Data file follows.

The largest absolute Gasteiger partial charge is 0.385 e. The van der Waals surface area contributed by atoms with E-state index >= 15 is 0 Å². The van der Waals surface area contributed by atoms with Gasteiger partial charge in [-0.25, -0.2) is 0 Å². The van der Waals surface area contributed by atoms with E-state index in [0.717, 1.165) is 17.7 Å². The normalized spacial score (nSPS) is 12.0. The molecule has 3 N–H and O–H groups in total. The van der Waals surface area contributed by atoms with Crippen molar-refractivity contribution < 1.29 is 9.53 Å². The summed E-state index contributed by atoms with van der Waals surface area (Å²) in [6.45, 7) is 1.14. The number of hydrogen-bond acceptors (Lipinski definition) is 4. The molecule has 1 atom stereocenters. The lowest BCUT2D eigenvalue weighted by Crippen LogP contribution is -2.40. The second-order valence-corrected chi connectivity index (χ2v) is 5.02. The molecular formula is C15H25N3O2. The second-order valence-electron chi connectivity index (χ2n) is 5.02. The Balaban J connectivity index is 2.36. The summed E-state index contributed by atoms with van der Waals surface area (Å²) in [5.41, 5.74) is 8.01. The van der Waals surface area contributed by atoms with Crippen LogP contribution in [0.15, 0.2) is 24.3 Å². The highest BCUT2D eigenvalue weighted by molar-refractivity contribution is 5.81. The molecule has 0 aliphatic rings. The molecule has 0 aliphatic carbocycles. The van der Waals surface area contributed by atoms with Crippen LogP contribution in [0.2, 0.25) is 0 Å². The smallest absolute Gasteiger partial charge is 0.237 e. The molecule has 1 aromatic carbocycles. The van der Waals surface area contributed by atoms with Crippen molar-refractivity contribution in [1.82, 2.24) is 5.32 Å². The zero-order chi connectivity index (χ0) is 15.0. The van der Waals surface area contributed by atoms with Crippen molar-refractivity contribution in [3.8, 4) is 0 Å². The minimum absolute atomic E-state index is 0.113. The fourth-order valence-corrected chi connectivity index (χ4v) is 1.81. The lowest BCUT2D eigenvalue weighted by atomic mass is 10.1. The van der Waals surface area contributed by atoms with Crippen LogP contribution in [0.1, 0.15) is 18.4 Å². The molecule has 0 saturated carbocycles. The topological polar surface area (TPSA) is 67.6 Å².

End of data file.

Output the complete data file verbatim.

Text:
The largest absolute Gasteiger partial charge is 0.385 e. The van der Waals surface area contributed by atoms with E-state index >= 15 is 0 Å². The van der Waals surface area contributed by atoms with Gasteiger partial charge in [-0.25, -0.2) is 0 Å². The van der Waals surface area contributed by atoms with E-state index in [0.717, 1.165) is 17.7 Å². The normalized spacial score (nSPS) is 12.0. The molecule has 3 N–H and O–H groups in total. The van der Waals surface area contributed by atoms with Crippen molar-refractivity contribution < 1.29 is 9.53 Å². The summed E-state index contributed by atoms with van der Waals surface area (Å²) in [6.45, 7) is 1.14. The number of hydrogen-bond acceptors (Lipinski definition) is 4. The molecule has 1 atom stereocenters. The lowest BCUT2D eigenvalue weighted by Crippen LogP contribution is -2.40. The second-order valence-corrected chi connectivity index (χ2v) is 5.02. The molecular formula is C15H25N3O2. The second-order valence-electron chi connectivity index (χ2n) is 5.02. The Balaban J connectivity index is 2.36. The summed E-state index contributed by atoms with van der Waals surface area (Å²) in [5.41, 5.74) is 8.01. The van der Waals surface area contributed by atoms with Crippen LogP contribution in [0.15, 0.2) is 24.3 Å². The highest BCUT2D eigenvalue weighted by molar-refractivity contribution is 5.81. The molecule has 0 aliphatic rings. The molecule has 0 aliphatic carbocycles. The van der Waals surface area contributed by atoms with Crippen LogP contribution in [0.2, 0.25) is 0 Å². The smallest absolute Gasteiger partial charge is 0.237 e. The molecule has 1 aromatic carbocycles. The van der Waals surface area contributed by atoms with Crippen molar-refractivity contribution in [1.82, 2.24) is 5.32 Å². The zero-order chi connectivity index (χ0) is 15.0. The van der Waals surface area contributed by atoms with Crippen molar-refractivity contribution in [3.8, 4) is 0 Å². The minimum absolute atomic E-state index is 0.113. The fourth-order valence-corrected chi connectivity index (χ4v) is 1.81. The lowest BCUT2D eigenvalue weighted by atomic mass is 10.1. The van der Waals surface area contributed by atoms with Crippen LogP contribution in [0.1, 0.15) is 18.4 Å². The molecule has 0 saturated carbocycles. The topological polar surface area (TPSA) is 67.6 Å².